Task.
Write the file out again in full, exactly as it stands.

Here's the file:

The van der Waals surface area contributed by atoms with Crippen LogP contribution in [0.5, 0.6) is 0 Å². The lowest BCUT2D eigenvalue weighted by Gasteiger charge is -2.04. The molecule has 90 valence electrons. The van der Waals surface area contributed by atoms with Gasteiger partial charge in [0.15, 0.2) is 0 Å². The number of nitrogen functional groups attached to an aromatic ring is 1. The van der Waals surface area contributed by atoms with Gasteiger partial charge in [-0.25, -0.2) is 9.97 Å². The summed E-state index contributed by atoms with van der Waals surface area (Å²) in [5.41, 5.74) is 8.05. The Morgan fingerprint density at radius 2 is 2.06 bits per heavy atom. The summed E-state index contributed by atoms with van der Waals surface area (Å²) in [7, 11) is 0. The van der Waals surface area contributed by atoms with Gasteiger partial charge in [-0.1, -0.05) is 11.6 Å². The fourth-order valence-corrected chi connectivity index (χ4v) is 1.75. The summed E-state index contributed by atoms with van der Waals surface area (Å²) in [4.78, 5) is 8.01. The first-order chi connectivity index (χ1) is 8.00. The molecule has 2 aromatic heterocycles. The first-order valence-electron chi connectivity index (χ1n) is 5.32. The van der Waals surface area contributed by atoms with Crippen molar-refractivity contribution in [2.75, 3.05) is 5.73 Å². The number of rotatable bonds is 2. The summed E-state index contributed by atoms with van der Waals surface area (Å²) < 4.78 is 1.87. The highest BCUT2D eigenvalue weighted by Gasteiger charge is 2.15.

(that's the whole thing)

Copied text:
The van der Waals surface area contributed by atoms with Crippen LogP contribution in [0.5, 0.6) is 0 Å². The lowest BCUT2D eigenvalue weighted by Gasteiger charge is -2.04. The molecule has 90 valence electrons. The van der Waals surface area contributed by atoms with Gasteiger partial charge in [0.15, 0.2) is 0 Å². The number of nitrogen functional groups attached to an aromatic ring is 1. The van der Waals surface area contributed by atoms with Gasteiger partial charge in [-0.25, -0.2) is 9.97 Å². The summed E-state index contributed by atoms with van der Waals surface area (Å²) in [5.41, 5.74) is 8.05. The Morgan fingerprint density at radius 2 is 2.06 bits per heavy atom. The summed E-state index contributed by atoms with van der Waals surface area (Å²) in [7, 11) is 0. The van der Waals surface area contributed by atoms with Gasteiger partial charge in [-0.1, -0.05) is 11.6 Å². The fourth-order valence-corrected chi connectivity index (χ4v) is 1.75. The summed E-state index contributed by atoms with van der Waals surface area (Å²) in [4.78, 5) is 8.01. The first-order chi connectivity index (χ1) is 8.00. The molecule has 2 aromatic heterocycles. The first-order valence-electron chi connectivity index (χ1n) is 5.32. The van der Waals surface area contributed by atoms with Crippen molar-refractivity contribution in [2.75, 3.05) is 5.73 Å². The number of rotatable bonds is 2. The summed E-state index contributed by atoms with van der Waals surface area (Å²) < 4.78 is 1.87. The highest BCUT2D eigenvalue weighted by Gasteiger charge is 2.15.